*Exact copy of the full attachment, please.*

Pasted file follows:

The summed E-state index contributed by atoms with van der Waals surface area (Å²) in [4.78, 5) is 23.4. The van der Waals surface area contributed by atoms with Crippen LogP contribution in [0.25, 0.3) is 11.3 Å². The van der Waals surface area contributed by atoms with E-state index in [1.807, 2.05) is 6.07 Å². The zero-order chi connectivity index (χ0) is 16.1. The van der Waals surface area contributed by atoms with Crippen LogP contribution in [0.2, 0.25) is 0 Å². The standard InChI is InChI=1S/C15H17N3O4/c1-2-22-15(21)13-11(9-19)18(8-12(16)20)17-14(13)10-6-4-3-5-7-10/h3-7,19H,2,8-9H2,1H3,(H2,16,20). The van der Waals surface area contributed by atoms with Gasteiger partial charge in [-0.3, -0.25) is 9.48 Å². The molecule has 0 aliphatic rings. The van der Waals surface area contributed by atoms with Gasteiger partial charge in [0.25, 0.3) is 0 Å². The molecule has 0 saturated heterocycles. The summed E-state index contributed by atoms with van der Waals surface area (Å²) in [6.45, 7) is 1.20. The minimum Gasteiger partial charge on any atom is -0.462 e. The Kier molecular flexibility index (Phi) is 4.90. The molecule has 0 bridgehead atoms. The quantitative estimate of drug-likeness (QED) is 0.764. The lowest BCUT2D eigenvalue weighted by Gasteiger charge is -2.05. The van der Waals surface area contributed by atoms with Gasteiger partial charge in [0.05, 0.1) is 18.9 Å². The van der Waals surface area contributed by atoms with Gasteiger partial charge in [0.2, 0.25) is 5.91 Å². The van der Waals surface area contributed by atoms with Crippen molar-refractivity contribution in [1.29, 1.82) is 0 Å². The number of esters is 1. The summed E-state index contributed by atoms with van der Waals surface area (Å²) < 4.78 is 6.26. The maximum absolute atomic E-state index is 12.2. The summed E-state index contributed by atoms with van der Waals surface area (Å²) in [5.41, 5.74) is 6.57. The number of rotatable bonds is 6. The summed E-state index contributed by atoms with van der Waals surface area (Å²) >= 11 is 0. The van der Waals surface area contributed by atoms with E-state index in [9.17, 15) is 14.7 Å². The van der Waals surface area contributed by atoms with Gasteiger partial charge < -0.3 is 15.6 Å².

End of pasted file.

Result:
The summed E-state index contributed by atoms with van der Waals surface area (Å²) in [4.78, 5) is 23.4. The van der Waals surface area contributed by atoms with Crippen LogP contribution in [0.25, 0.3) is 11.3 Å². The van der Waals surface area contributed by atoms with E-state index in [1.807, 2.05) is 6.07 Å². The zero-order chi connectivity index (χ0) is 16.1. The van der Waals surface area contributed by atoms with Crippen LogP contribution in [0.2, 0.25) is 0 Å². The standard InChI is InChI=1S/C15H17N3O4/c1-2-22-15(21)13-11(9-19)18(8-12(16)20)17-14(13)10-6-4-3-5-7-10/h3-7,19H,2,8-9H2,1H3,(H2,16,20). The van der Waals surface area contributed by atoms with Gasteiger partial charge in [-0.3, -0.25) is 9.48 Å². The molecule has 0 aliphatic rings. The van der Waals surface area contributed by atoms with Gasteiger partial charge in [0.25, 0.3) is 0 Å². The molecule has 0 saturated heterocycles. The summed E-state index contributed by atoms with van der Waals surface area (Å²) in [6.45, 7) is 1.20. The minimum Gasteiger partial charge on any atom is -0.462 e. The Kier molecular flexibility index (Phi) is 4.90. The molecule has 0 bridgehead atoms. The quantitative estimate of drug-likeness (QED) is 0.764. The lowest BCUT2D eigenvalue weighted by Gasteiger charge is -2.05. The van der Waals surface area contributed by atoms with Gasteiger partial charge in [0.05, 0.1) is 18.9 Å². The van der Waals surface area contributed by atoms with Gasteiger partial charge in [0.2, 0.25) is 5.91 Å². The van der Waals surface area contributed by atoms with Crippen molar-refractivity contribution in [1.29, 1.82) is 0 Å². The number of esters is 1. The summed E-state index contributed by atoms with van der Waals surface area (Å²) < 4.78 is 6.26. The maximum absolute atomic E-state index is 12.2. The summed E-state index contributed by atoms with van der Waals surface area (Å²) in [5.41, 5.74) is 6.57. The number of rotatable bonds is 6. The summed E-state index contributed by atoms with van der Waals surface area (Å²) >= 11 is 0. The van der Waals surface area contributed by atoms with E-state index in [9.17, 15) is 14.7 Å². The van der Waals surface area contributed by atoms with Gasteiger partial charge < -0.3 is 15.6 Å².